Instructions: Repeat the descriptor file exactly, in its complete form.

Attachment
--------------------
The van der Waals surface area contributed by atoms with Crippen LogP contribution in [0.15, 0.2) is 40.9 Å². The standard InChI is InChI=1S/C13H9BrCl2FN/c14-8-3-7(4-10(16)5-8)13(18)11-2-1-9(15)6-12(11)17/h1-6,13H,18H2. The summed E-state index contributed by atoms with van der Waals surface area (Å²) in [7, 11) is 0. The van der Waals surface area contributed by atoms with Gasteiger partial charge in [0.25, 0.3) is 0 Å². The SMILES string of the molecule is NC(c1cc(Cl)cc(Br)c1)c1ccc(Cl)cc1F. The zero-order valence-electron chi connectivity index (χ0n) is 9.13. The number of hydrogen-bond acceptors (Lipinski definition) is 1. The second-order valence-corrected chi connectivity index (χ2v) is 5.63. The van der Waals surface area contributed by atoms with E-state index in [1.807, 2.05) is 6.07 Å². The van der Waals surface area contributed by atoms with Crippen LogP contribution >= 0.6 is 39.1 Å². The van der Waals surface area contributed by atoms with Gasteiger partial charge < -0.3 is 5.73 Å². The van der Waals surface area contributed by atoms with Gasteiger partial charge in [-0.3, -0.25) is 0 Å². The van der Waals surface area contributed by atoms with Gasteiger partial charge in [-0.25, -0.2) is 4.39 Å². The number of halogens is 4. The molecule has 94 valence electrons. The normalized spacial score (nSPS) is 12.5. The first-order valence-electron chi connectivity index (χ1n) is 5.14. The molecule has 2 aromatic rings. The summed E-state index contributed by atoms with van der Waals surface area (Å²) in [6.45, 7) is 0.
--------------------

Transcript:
The van der Waals surface area contributed by atoms with Crippen LogP contribution in [0.15, 0.2) is 40.9 Å². The standard InChI is InChI=1S/C13H9BrCl2FN/c14-8-3-7(4-10(16)5-8)13(18)11-2-1-9(15)6-12(11)17/h1-6,13H,18H2. The summed E-state index contributed by atoms with van der Waals surface area (Å²) in [7, 11) is 0. The van der Waals surface area contributed by atoms with Gasteiger partial charge in [0.25, 0.3) is 0 Å². The SMILES string of the molecule is NC(c1cc(Cl)cc(Br)c1)c1ccc(Cl)cc1F. The zero-order valence-electron chi connectivity index (χ0n) is 9.13. The number of hydrogen-bond acceptors (Lipinski definition) is 1. The second-order valence-corrected chi connectivity index (χ2v) is 5.63. The van der Waals surface area contributed by atoms with E-state index in [1.807, 2.05) is 6.07 Å². The van der Waals surface area contributed by atoms with Crippen LogP contribution >= 0.6 is 39.1 Å². The van der Waals surface area contributed by atoms with Gasteiger partial charge < -0.3 is 5.73 Å². The van der Waals surface area contributed by atoms with Gasteiger partial charge in [-0.3, -0.25) is 0 Å². The van der Waals surface area contributed by atoms with Gasteiger partial charge in [-0.25, -0.2) is 4.39 Å². The number of halogens is 4. The molecule has 94 valence electrons. The normalized spacial score (nSPS) is 12.5. The first-order valence-electron chi connectivity index (χ1n) is 5.14. The molecule has 2 aromatic rings. The summed E-state index contributed by atoms with van der Waals surface area (Å²) in [6.45, 7) is 0.